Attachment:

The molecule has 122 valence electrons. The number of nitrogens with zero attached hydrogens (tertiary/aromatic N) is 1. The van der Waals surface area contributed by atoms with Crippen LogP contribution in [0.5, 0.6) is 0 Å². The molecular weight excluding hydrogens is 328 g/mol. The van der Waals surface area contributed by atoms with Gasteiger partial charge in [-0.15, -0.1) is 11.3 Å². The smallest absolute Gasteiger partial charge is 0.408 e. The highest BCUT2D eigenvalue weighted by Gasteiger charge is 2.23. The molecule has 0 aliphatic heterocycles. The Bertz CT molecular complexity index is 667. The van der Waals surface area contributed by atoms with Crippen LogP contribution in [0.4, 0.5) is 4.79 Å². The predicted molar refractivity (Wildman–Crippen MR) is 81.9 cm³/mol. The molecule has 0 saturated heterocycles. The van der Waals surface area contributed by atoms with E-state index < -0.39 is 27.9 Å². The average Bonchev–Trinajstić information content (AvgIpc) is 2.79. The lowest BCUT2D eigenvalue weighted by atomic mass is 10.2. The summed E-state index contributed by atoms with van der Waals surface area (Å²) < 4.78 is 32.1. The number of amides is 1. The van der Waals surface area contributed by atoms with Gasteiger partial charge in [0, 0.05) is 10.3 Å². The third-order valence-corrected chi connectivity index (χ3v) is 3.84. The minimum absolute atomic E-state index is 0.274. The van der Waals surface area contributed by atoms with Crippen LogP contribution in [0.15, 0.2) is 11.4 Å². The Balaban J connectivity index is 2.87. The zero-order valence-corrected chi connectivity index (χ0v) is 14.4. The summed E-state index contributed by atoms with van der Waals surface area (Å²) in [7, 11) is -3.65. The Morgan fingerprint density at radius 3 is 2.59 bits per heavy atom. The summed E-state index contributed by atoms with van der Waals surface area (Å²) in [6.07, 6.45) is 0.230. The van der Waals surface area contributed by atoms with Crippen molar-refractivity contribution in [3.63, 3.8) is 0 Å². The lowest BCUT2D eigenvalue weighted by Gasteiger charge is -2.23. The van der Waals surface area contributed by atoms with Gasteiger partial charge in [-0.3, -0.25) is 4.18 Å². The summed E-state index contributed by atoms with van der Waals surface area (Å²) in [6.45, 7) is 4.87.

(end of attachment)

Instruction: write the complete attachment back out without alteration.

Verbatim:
The molecule has 122 valence electrons. The number of nitrogens with zero attached hydrogens (tertiary/aromatic N) is 1. The van der Waals surface area contributed by atoms with Crippen LogP contribution in [0.5, 0.6) is 0 Å². The molecular weight excluding hydrogens is 328 g/mol. The van der Waals surface area contributed by atoms with Gasteiger partial charge in [-0.15, -0.1) is 11.3 Å². The smallest absolute Gasteiger partial charge is 0.408 e. The highest BCUT2D eigenvalue weighted by Gasteiger charge is 2.23. The molecule has 0 aliphatic heterocycles. The Bertz CT molecular complexity index is 667. The van der Waals surface area contributed by atoms with Crippen LogP contribution in [0.4, 0.5) is 4.79 Å². The predicted molar refractivity (Wildman–Crippen MR) is 81.9 cm³/mol. The molecule has 0 saturated heterocycles. The van der Waals surface area contributed by atoms with E-state index < -0.39 is 27.9 Å². The average Bonchev–Trinajstić information content (AvgIpc) is 2.79. The lowest BCUT2D eigenvalue weighted by atomic mass is 10.2. The summed E-state index contributed by atoms with van der Waals surface area (Å²) < 4.78 is 32.1. The number of amides is 1. The van der Waals surface area contributed by atoms with Gasteiger partial charge in [0, 0.05) is 10.3 Å². The third-order valence-corrected chi connectivity index (χ3v) is 3.84. The minimum absolute atomic E-state index is 0.274. The van der Waals surface area contributed by atoms with Crippen LogP contribution in [0.15, 0.2) is 11.4 Å². The Balaban J connectivity index is 2.87. The zero-order valence-corrected chi connectivity index (χ0v) is 14.4. The summed E-state index contributed by atoms with van der Waals surface area (Å²) in [7, 11) is -3.65. The Morgan fingerprint density at radius 3 is 2.59 bits per heavy atom. The summed E-state index contributed by atoms with van der Waals surface area (Å²) in [6.07, 6.45) is 0.230. The van der Waals surface area contributed by atoms with Crippen molar-refractivity contribution in [3.63, 3.8) is 0 Å². The lowest BCUT2D eigenvalue weighted by Gasteiger charge is -2.23. The van der Waals surface area contributed by atoms with Gasteiger partial charge in [-0.3, -0.25) is 4.18 Å². The summed E-state index contributed by atoms with van der Waals surface area (Å²) in [6.45, 7) is 4.87.